First thing: Trump aides could face prosecution for attack on Capitol Hill

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First thing: Trump aides could face prosecution for attack on Capitol Hill


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The House select committee investigating the deadly assault on the U.S. Capitol on Jan.6 is ready to urge federal prosecution of former Donald Trump aides who refuse to comply with subpoenas, a key member of the panel.

Former White House Chief of Staff Mark Meadows, Deputy Chief of Staff Dan Scavino, Strategist Steve Bannon and Pentagon Assistant Kash Patel are defying subpoenas for documents and testimony, under instructions from the former President.

Among fears that the panel will not seek to enforce its will, Adam Schiff, a member of the panel as well as chairman of the House Intelligence Committee, told CBS’s Face the Nation on Sunday: “We are ready to move forward and to urge the Ministry of Justice to prosecute anyone who does not do their legitimate duty.

Meanwhile, Second House Republican Steve Scalise of Louisiana repeatedly refused to say on Sunday that the 2020 election had not been stolen.

Donald Trump’s own treasury secretary blocked Ivanka’s role at the World Bank – report

(Left to right) Canadian Foreign Minister Chrystia Freeland Ivanka Trump, then IMF Director Christine Lagarde and German Chancellor Angela Merkel during a panel in Berlin. Photo: Markus Schreiber / AP

Only direct intervention by his own Treasury secretary prevented Donald Trump from appointing his daughter, Ivanka Trump, as head of the World Bank, according to a report.

Citing two anonymous sources, the Intercept said the appointment “was incredibly close to happening” in January 2019, but for Steven Mnuchin’s decision to intervene. Mnuchin, a Goldman Sachs banker and film producer, served during Trump’s four years in office, a rare feat among Trump’s cabinet picks and advisers.

The head of the World Bank is still chosen by the United States. In January 2019, Jim Yong Kim resigned. Rumors were circulating that Ivanka Trump, an executive with the Trump Organization before her father entered politics, would be chosen.

Three months later, Trump told Atlantic, “I even thought of Ivanka for the World Bank… she would have been great at that because she’s very good with numbers.

  • Ivanka Trump told reporters her father offered her the job but she turned it down because she was “happy with the job” as a senior White House adviser.
  • “A growing number of countries” are not happy that the United States still chooses the head of the World Bank and hearing how close the president’s daughter was to being chosen could add “fuel to the fire,” an expert said.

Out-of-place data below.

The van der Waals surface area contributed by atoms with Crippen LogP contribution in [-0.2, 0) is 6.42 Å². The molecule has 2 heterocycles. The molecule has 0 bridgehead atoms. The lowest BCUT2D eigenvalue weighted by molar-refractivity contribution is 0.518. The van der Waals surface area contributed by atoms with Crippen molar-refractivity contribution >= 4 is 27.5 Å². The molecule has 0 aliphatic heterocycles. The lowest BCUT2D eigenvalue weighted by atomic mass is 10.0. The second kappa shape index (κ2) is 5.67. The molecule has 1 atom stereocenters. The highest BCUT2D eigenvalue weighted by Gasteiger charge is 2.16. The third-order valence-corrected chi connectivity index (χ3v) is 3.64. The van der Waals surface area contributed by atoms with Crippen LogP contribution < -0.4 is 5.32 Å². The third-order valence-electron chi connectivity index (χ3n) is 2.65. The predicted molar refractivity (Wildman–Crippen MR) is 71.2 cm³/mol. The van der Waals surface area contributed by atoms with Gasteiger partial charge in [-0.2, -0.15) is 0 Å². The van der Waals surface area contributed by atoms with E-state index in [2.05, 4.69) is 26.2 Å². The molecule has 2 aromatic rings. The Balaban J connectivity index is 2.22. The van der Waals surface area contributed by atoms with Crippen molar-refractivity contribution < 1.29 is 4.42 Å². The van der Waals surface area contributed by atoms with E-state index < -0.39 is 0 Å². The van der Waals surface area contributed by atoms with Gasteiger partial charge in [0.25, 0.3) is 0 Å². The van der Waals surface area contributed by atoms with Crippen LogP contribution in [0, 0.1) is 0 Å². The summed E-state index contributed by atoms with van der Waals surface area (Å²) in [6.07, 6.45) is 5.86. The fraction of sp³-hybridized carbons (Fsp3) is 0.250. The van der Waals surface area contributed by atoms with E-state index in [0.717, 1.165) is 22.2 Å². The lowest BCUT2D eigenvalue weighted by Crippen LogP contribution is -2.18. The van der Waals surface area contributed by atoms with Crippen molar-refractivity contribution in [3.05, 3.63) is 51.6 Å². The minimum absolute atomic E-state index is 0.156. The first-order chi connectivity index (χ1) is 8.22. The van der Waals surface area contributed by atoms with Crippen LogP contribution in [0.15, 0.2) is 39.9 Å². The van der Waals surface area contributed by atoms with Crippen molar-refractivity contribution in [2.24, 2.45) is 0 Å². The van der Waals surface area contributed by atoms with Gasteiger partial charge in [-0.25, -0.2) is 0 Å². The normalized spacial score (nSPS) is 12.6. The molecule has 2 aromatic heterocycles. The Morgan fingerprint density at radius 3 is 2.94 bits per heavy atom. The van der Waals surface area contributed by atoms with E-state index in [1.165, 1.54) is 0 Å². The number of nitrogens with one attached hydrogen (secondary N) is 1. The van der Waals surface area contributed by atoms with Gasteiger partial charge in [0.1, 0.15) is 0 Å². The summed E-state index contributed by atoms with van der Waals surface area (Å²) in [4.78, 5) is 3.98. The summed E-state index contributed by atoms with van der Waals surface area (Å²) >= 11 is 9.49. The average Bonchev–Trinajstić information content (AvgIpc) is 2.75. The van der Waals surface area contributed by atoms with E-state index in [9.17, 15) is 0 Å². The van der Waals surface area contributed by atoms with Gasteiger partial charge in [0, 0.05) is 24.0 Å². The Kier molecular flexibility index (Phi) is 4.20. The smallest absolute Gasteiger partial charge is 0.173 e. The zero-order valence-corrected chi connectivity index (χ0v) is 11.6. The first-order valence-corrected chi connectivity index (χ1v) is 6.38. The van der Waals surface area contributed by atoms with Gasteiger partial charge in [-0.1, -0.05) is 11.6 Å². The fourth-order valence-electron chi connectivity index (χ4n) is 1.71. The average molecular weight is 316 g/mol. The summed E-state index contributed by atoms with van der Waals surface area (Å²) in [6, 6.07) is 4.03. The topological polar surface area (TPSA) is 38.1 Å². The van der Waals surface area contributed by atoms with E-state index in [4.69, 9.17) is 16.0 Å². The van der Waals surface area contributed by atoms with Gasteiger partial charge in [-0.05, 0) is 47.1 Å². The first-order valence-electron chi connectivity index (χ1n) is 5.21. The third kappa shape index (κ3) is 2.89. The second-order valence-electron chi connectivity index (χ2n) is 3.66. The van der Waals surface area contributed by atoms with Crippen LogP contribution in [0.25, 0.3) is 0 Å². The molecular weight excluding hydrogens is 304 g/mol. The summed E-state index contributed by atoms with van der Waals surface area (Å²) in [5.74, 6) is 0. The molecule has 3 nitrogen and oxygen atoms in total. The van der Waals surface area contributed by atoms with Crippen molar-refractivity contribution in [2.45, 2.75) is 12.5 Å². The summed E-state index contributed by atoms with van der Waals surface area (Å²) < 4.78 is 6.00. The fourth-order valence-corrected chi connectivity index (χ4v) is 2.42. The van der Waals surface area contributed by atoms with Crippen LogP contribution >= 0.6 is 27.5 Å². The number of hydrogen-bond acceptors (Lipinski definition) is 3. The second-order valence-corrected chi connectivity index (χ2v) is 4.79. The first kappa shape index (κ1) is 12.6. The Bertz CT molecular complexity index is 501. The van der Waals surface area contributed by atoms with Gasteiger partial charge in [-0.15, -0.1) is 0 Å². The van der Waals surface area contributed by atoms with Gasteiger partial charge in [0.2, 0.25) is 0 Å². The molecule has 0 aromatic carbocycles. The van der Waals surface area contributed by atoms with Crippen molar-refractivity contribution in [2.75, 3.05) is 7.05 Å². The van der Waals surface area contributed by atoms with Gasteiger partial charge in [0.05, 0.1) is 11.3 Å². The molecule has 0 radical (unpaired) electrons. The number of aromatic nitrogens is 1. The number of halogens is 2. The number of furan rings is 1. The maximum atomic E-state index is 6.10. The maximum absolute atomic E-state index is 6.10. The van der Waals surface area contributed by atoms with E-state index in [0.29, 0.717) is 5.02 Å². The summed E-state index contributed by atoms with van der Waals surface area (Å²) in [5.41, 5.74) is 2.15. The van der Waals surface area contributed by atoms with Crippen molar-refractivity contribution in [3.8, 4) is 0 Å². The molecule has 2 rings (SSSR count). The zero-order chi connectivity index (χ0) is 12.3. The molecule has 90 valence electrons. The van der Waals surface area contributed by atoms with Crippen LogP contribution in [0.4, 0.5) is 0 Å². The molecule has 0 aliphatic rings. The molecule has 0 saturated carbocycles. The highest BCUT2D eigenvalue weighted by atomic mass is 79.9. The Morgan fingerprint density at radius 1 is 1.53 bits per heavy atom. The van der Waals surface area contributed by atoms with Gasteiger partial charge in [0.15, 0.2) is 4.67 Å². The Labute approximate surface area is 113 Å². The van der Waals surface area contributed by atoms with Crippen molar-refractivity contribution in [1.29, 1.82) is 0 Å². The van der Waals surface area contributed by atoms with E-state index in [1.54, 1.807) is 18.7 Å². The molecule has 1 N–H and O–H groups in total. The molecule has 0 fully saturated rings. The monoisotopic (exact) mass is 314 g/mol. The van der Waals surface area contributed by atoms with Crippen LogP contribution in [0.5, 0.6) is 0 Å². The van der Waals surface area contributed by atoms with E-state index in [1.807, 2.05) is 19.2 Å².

Lego to remove gender bias from toys after children’s survey results

A child plays with Lego. The toy maker said it works to remove gender biases from its product lines. Photographie : James Veysey/Rex/Shutterstock

Lego has announced that it will work to remove gender stereotypes from its toys after a global survey commissioned by the company found that attitudes towards gambling and future careers remain uneven and restrictive.

The researchers found that while girls became more confident and eager to engage in a wide range of activities, the same did not hold true for boys.

Seventy-one percent of the boys surveyed feared they would be laughed at if they played with what they called “girl’s toys,” a fear shared by their parents. “Parents are more concerned that their sons will be teased than their daughters for playing with toys associated with the opposite sex,” said Madeline Di Nonno, executive director of the Geena Davis Institute on Gender in Media , who conducted the research.

The study found that parents always encouraged sons to play sports or Stem activities, while daughters were offered to dance and dress (daughters were five times more likely to be encouraged in these activities. than boys) or cook (three times more likely to be encouraged).

  • Danish toy maker commissioned the UN International Day of the Girl report on Monday. She interviewed nearly 7,000 parents and children aged 6 to 14 from China, the Czech Republic, Japan, Poland, Russia, the United Kingdom and the United States.

In other news …

Taliban spokesperson Suhail Shaheen